CURTIS -- Buying water shows Kansas that the district is willing to do what it takes to come into compliance with the Republican River Compact, said Dan Smith, general manager of the Middle Republican Natural Resources District.
But not all board members agreed. The purchase of surface water from the Riverside Irrigation Co., at preliminary costs of $160,000, about $80 per acre, was ultimately postponed so more information could be presented, with board members James Uerling and Buck Haag both voting against the action.
Board member Brad Randel added that a smaller dollar amount be pursued concerning the purchase.
Haag pointed out that it has not been designated a water-short year and if the water was purchased and sent downstream to Kansas, it would not have a large impact on the system. Since irrigators in the Riverside Irrigation Co. are still allowed to pump groundwater after the proposed water is sold, what exactly does the district gain, he asked.
"A little bit of delay," Smith answered, as the district is pro-active in complying with the Republican River Compact.
Nebraska, Kansas and Colorado signed the Compact in 1943, to determine what each state can use from the river. Lawyers from all three states are currently in an arbitration process in Denver concerning Kansas' allegation that Nebraska has used more that what is allowed.
Although a water purchase was not approved Tuesday night, it may come up again in the future: The board directed Smith to continue negotiations with Riverside, along with Frenchman Valley Irrigation District.
Purchasing water from the Frenchman Valley Irrigation District will be more costly than Riverside, Smith said, and district funds are limited.
Haag and Uerling also voted against the request from Frenchman Valley Irrigation District for 11,000 acre feet of surface water to be diverted to natural flow water for downstream use instead of for irrigation. Irrigators in the district would still be allowed to pump their 12-inches of groundwater.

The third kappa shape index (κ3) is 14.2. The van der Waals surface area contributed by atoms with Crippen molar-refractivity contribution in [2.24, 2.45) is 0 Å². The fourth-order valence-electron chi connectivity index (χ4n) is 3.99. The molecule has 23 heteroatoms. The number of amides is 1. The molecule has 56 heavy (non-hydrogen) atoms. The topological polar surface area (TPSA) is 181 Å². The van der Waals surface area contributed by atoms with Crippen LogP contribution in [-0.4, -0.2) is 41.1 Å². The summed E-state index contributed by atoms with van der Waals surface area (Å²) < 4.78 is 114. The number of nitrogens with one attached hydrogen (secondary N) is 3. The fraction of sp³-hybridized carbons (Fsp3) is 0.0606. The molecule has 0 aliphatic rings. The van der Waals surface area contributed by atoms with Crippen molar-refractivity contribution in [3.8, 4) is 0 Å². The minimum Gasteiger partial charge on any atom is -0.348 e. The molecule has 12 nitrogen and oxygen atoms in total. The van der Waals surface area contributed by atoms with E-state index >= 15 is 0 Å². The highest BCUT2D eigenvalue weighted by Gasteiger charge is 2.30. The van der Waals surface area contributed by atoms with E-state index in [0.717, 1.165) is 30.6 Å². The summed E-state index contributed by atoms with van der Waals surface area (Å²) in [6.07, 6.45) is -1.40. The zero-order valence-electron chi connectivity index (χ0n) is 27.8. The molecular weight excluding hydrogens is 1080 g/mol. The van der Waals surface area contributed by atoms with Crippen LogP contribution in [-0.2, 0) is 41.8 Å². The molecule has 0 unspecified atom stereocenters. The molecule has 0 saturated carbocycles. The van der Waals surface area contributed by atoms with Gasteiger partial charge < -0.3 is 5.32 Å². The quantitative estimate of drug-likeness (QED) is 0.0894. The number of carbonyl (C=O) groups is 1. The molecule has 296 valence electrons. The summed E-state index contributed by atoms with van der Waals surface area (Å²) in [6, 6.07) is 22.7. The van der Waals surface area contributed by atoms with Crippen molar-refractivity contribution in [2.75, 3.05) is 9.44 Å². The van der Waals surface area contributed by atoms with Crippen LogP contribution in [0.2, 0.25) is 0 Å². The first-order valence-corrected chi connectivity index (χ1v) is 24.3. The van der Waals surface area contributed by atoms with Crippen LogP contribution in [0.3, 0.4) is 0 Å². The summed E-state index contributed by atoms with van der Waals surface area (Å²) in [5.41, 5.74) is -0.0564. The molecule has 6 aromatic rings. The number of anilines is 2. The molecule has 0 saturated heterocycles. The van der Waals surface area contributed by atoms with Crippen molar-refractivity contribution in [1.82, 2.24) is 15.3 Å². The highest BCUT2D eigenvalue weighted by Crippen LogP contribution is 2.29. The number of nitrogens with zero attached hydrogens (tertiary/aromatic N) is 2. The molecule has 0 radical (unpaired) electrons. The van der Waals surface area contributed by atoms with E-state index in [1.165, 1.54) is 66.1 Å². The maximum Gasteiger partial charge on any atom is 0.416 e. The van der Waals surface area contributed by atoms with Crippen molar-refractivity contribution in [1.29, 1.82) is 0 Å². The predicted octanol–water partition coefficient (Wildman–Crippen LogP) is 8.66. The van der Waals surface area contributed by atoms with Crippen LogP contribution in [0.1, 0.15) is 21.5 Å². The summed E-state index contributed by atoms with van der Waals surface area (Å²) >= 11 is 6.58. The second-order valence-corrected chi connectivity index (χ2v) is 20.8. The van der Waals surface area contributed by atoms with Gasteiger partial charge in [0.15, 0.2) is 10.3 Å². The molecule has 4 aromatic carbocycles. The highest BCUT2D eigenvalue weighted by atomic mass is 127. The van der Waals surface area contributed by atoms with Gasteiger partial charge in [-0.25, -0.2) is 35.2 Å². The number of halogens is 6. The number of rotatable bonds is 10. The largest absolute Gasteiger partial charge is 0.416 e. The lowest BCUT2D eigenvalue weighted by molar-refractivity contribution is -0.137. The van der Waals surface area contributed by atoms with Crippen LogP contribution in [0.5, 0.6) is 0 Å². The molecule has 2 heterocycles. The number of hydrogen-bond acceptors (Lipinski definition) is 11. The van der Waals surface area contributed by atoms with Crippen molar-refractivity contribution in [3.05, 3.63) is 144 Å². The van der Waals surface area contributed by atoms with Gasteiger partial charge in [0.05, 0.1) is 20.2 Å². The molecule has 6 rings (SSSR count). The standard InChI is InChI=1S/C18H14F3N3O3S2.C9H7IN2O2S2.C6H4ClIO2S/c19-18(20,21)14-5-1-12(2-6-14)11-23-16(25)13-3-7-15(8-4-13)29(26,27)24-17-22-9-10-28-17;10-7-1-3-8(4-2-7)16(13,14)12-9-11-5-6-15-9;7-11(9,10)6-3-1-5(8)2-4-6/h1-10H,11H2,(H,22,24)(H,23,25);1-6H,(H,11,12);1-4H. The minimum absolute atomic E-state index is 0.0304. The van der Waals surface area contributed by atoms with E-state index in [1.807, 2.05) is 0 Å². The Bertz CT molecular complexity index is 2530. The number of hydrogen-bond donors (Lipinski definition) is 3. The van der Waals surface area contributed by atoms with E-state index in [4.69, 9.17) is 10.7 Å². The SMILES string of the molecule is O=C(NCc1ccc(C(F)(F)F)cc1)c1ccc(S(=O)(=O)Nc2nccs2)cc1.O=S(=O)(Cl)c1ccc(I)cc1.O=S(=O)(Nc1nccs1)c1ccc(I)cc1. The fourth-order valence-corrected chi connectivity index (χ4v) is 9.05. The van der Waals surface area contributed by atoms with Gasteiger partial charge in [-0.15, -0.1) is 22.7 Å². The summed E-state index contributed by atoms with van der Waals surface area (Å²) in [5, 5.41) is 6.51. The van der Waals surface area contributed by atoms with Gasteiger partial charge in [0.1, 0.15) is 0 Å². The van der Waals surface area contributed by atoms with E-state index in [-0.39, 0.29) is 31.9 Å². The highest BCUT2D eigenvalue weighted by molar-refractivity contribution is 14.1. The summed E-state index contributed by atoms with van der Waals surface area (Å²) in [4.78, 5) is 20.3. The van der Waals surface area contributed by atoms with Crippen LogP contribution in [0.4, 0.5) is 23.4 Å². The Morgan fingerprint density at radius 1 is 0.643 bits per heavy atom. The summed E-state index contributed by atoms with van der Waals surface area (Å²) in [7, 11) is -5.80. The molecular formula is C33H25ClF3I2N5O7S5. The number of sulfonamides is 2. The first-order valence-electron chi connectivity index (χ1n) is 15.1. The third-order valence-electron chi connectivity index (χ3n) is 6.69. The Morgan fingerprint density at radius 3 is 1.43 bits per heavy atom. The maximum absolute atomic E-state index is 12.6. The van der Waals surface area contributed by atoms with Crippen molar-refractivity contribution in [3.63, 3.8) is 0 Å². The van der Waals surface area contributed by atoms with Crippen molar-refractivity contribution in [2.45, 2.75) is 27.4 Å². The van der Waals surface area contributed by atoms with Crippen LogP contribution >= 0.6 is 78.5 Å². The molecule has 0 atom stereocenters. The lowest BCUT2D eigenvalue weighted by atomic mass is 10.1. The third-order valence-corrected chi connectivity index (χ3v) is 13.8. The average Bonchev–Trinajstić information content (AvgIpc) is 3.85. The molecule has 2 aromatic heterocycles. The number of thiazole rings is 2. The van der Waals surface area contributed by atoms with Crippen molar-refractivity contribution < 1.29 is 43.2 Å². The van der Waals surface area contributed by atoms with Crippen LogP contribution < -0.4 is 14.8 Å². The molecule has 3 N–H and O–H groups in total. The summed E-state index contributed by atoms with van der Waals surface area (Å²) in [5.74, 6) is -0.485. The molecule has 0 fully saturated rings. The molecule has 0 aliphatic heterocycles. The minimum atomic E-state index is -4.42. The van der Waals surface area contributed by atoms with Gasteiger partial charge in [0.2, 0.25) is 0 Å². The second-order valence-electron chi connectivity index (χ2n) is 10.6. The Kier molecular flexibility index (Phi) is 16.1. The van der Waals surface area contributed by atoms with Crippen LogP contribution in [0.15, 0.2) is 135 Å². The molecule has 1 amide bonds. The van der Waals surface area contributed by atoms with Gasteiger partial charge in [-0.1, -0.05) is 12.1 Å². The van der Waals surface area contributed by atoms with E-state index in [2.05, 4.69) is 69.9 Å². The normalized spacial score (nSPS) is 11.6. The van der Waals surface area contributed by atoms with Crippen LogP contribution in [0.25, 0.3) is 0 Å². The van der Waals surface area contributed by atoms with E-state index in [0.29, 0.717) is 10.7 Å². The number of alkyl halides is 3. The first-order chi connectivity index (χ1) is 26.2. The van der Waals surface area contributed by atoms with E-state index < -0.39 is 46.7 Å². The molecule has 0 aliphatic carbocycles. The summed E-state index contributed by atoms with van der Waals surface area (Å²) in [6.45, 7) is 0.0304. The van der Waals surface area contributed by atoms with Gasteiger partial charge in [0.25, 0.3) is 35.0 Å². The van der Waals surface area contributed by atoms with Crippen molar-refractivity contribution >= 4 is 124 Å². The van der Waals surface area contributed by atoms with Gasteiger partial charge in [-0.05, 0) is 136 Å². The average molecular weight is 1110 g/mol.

The variance request passed by 9-2.
In reviewing the monthly budget, Smith said the district so far has collected 96 percent of LB 701 property taxes, at $287,728 and 78 percent of occupation taxes or $728,048. Smith said a "motion to reconsider" has been filed in response to the Nebraska Supreme Court's ruling that the property tax created under the water law LB 701 is unconstitutional. If the motion is not granted after 30 days, the districts will have to decide how to re-pay the property taxes collected under LB 701, he said.
Later in the meeting, the board considered 15 water transfer requests whereby irrigators could sell inches of their yearly water allocations to other irrigators in the district.
Of those transfer requests, one was tabled and the rest were passed.
Board members of the MRNRD include: Joseph Anderjaska of Hayes Center, Kevin Fornoff of Hayes Center, Josh Friesen of Wallace, Buck Haag of Bartley, Ben Loomis of Maywood, Rick McConville of Indianola, Dan Nelson of Moorefield, James Uerling of Indianola Brad Randel of Indianola, Marty Shurr of Maywood, and Rick Spencer of Culbertson.